An Equestrian Complex in Weston, Massachusetts

An equestrian complex in Weston, Massachusetts, combines grandeur with functionality in a space as magnificent as the champion horses that live there.

Text by Louis Postel Photography by Marcus Gleysteen

If you close your eyes and listen to the clip-clop of a great steed being led across the cobblestone courtyard, past a three-spouted fountain playing counterpoint into a ­cistern behind, it’s easy to imagine yourself reincarnated as one of those riders born to royalty you read about in romantic ­fiction.

Indeed, when architect Marcus Gleysteen set to work on the Beechwood Stables complex in Weston, Massachusetts—in collaboration with Washington, D.C.’s Blackburn Architects, noted specialists in equestrian facilities—the first stop on his research trail was the regal eighteenth-century Bourbon stables in Chantilly, France. And before drawing the most preliminary sketch, he checked out just about every notable stable within driving distance of his Boston office. This included Vermont’s Shelburne Farms and Sandy Point and Glen Farm in Portsmouth, Rhode Island, where he was able to put his considerable riding skills to work as a further test.

In Susanne Lichten Csongor of SLC Interiors, Gleysteen found a talent who could keep pace with him not only in design but on horseback, as well. “As a dedicated and experienced equestrian, her knowledge was critical in capturing the essence of the architecture with a spot-on design sensibility,” he says. Csongor and Gleysteen shared the same goal: to create a magnificent piece of what the architect calls Estate Agriculture. “While built for utilitarian equestrian use, the architecture needs to embody the values of the people who own it and live around it,” Gleysteen explains.

Three buildings comprise the Beechwood complex. Across the courtyard stands a 4,500-square-foot timber-framed, multi-gabled stable with extended roof beams on each side and a skin of board and batten and Douglas fir. Second is a 22,000-square-foot arena and observation room. The arena has six pneumatic, bi-folding hangar doors with a window wall that gives onto the observation room with its full bar and a cozy sitting area in front of a Stonehenge of a granite fireplace. And third is the two-story, 4,200-square-foot service barn, where, above the equipment trucks and gear, owners Lise and Dan Revers wine and dine guests on a seventeen-foot dark-stained slice of walnut. Hanging above the table is a massive Gleysteen-designed light fixture inspired by ancient tractor springs.

When Lise rode as a young girl, she recalls that stables were mainly converted cow barns, dark and dank and smelling of decades of bovine urine. “What makes a happy stable,” says Gleysteen, “is a healthy smell.” The proper setting of the doors to prevailing winds, the ingenious ventilation flaps in the hayloft, and the twelve extra-large, airy stalls below are the elements that, combined with the ubiquitous fresh hay, make not so much a smell, but a heady fragrance one would be tempted to bottle.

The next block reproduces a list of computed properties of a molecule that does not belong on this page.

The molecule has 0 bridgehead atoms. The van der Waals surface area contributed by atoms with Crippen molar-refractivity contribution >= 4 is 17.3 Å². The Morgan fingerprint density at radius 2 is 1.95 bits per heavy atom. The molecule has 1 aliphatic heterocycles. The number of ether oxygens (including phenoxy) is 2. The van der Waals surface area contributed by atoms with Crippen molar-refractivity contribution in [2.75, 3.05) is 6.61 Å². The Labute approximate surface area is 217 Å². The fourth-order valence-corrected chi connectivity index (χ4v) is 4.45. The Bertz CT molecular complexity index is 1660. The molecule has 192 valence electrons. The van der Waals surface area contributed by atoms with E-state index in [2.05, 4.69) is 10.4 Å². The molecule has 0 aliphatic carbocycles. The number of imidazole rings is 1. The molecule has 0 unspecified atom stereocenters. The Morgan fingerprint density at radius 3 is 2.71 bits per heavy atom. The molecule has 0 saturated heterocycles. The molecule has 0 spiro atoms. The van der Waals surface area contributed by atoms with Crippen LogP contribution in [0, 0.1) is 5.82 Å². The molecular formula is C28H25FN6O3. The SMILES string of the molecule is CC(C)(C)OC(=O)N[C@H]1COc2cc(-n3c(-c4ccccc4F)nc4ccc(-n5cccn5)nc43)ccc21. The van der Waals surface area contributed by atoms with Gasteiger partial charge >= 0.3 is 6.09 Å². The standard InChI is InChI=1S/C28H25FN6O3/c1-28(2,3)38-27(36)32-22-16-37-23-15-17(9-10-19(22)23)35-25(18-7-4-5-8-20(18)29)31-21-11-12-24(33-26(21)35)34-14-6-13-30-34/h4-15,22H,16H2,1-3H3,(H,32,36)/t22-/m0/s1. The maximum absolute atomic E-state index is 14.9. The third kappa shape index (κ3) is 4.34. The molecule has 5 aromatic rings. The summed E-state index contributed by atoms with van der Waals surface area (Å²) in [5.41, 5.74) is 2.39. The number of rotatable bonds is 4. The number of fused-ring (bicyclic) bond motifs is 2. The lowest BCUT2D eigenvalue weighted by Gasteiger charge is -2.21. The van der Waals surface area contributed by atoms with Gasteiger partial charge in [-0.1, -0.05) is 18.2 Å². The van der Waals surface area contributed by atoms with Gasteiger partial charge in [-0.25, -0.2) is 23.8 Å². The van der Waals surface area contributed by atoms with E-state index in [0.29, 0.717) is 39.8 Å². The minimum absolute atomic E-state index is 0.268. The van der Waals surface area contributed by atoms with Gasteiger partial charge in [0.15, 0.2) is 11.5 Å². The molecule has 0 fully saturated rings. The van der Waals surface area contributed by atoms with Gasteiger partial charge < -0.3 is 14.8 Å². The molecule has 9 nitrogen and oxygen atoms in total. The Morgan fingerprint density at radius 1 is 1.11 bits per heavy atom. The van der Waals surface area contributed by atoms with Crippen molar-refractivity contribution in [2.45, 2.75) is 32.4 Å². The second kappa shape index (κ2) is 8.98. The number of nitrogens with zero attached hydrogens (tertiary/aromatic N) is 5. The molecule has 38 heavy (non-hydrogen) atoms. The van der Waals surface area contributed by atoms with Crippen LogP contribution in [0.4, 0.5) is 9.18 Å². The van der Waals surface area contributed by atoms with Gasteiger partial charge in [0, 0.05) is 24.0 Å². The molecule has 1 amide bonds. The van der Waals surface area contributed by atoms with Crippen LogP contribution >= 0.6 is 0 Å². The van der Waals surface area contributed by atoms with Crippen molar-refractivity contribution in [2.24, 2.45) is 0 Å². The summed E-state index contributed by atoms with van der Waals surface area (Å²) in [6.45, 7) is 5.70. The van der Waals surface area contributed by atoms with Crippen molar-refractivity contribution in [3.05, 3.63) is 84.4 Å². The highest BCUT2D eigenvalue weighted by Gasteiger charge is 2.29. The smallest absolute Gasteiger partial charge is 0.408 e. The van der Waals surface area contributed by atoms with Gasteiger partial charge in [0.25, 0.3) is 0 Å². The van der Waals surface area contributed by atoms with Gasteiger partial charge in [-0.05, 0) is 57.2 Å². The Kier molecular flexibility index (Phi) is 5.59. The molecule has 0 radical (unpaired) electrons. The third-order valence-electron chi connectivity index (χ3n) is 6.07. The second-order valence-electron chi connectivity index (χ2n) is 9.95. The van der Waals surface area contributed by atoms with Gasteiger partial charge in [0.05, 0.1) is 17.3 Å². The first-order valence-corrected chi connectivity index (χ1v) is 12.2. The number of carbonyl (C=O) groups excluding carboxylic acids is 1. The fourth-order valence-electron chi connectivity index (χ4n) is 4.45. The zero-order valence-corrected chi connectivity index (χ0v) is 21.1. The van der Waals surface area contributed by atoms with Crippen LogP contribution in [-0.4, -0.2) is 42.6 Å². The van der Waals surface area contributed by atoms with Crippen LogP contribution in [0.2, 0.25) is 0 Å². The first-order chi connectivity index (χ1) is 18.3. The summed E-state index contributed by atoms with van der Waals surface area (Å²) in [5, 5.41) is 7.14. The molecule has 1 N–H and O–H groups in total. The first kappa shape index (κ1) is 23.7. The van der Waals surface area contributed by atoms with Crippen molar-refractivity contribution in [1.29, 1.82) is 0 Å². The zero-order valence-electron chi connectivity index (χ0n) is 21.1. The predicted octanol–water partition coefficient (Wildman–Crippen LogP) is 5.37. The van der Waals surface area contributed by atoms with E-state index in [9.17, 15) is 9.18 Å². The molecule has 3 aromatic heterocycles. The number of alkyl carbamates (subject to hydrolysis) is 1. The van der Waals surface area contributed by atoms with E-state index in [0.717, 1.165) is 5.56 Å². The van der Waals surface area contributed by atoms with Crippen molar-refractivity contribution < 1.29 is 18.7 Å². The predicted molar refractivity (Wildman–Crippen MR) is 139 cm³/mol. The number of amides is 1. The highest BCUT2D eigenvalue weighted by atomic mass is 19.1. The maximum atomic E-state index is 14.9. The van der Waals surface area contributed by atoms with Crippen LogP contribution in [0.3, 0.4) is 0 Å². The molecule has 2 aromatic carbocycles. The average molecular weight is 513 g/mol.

The choice of timber-frame construction posed some challenges for Gleysteen. While Douglas fir, with its striking horizontal graining, is one of the most stable and sustainable of woods, it’s rich with highly combustible resin. “That’s why we put a sprinkler system in here worthy of a nuclear plant,” he says.

The other challenge: no detail goes unnoticed in timber framing. “This provided a real opportunity for creative expression,” the architect says, “and to develop a vocabulary that expresses the structural geometry in each building.”

For example, in the stable, nothing juts out that might hurt a horse coming by, not the smallest latch, nor the scores of other functional details having to do with the constant circulation of 1,000-pound champion hunters. They pass cleanly down the halls, past vet stall, farrier stall, bathing stall, laundry, and tack room to the arena or one of the five grassy paddocks outside.

In the arena, Gleysteen inclined the walls slightly to afford space for riders’ legs if the horses happen to run too close, and made sure the illumination was uniform so the horses won’t shy from odd strips of light. He also designed the elaborate fireplace doors with horsehead inlays in copper and bronze for the double-sided granite fireplaces in the observation room and on the patio.

Horse barns are becoming rare in New England. “So many barns are moving south these days,” says Lise. “The snow loads are collapsing the enclosed arenas.”

“Which is too bad,” adds Gleysteen, “because a tradition here is getting lost.”

Meanwhile, Kingpin, a majestic horse with an elegant white blaze, is happily unconcerned. Luminous in the light and air and complementary honey hues of the Douglas fir columns, he seems to point to a future where good design makes everyone feel ennobled. •

Architecture: Marcus Gleysteen, Marcus Gleysteen Architects, and Blackburn Architects
Interior design: Susanne Lichten Csongor, SLC Interiors
Builder: Kenneth Vona, Kenneth Vona Construction
Timber Framing: New Energy Works
Landscape design: Gregory Lombardi, Gregory Lombardi Design


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